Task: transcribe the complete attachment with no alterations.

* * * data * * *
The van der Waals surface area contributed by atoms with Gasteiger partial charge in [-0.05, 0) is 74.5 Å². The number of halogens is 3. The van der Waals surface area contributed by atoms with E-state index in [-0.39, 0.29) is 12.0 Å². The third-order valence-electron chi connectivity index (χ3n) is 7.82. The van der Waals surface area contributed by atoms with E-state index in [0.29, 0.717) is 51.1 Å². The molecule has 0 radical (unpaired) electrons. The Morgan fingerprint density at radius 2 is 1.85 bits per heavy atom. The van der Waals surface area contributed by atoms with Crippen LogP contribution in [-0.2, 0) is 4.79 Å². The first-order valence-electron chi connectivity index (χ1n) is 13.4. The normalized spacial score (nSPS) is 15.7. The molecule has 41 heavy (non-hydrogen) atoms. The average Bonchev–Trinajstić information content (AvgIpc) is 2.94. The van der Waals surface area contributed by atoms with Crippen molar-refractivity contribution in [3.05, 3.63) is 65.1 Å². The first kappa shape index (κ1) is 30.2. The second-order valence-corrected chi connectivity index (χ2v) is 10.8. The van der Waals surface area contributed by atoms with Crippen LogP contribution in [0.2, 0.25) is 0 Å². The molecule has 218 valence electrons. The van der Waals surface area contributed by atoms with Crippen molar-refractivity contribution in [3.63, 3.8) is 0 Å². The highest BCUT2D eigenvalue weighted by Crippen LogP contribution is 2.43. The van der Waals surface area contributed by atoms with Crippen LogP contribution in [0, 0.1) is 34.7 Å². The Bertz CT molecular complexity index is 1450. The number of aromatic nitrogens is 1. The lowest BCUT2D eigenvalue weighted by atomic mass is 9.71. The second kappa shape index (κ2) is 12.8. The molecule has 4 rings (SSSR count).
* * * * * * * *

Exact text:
The van der Waals surface area contributed by atoms with Gasteiger partial charge in [-0.05, 0) is 74.5 Å². The number of halogens is 3. The van der Waals surface area contributed by atoms with E-state index in [-0.39, 0.29) is 12.0 Å². The third-order valence-electron chi connectivity index (χ3n) is 7.82. The van der Waals surface area contributed by atoms with E-state index in [0.29, 0.717) is 51.1 Å². The molecule has 0 radical (unpaired) electrons. The Morgan fingerprint density at radius 2 is 1.85 bits per heavy atom. The van der Waals surface area contributed by atoms with Crippen LogP contribution in [-0.2, 0) is 4.79 Å². The first-order valence-electron chi connectivity index (χ1n) is 13.4. The normalized spacial score (nSPS) is 15.7. The molecule has 41 heavy (non-hydrogen) atoms. The average Bonchev–Trinajstić information content (AvgIpc) is 2.94. The van der Waals surface area contributed by atoms with Crippen molar-refractivity contribution in [3.05, 3.63) is 65.1 Å². The first kappa shape index (κ1) is 30.2. The second-order valence-corrected chi connectivity index (χ2v) is 10.8. The van der Waals surface area contributed by atoms with Crippen LogP contribution in [0.2, 0.25) is 0 Å². The molecule has 218 valence electrons. The van der Waals surface area contributed by atoms with Crippen molar-refractivity contribution in [3.63, 3.8) is 0 Å². The highest BCUT2D eigenvalue weighted by Crippen LogP contribution is 2.43. The van der Waals surface area contributed by atoms with Crippen LogP contribution in [0, 0.1) is 34.7 Å². The Bertz CT molecular complexity index is 1450. The number of aromatic nitrogens is 1. The lowest BCUT2D eigenvalue weighted by atomic mass is 9.71. The second kappa shape index (κ2) is 12.8. The molecule has 4 rings (SSSR count).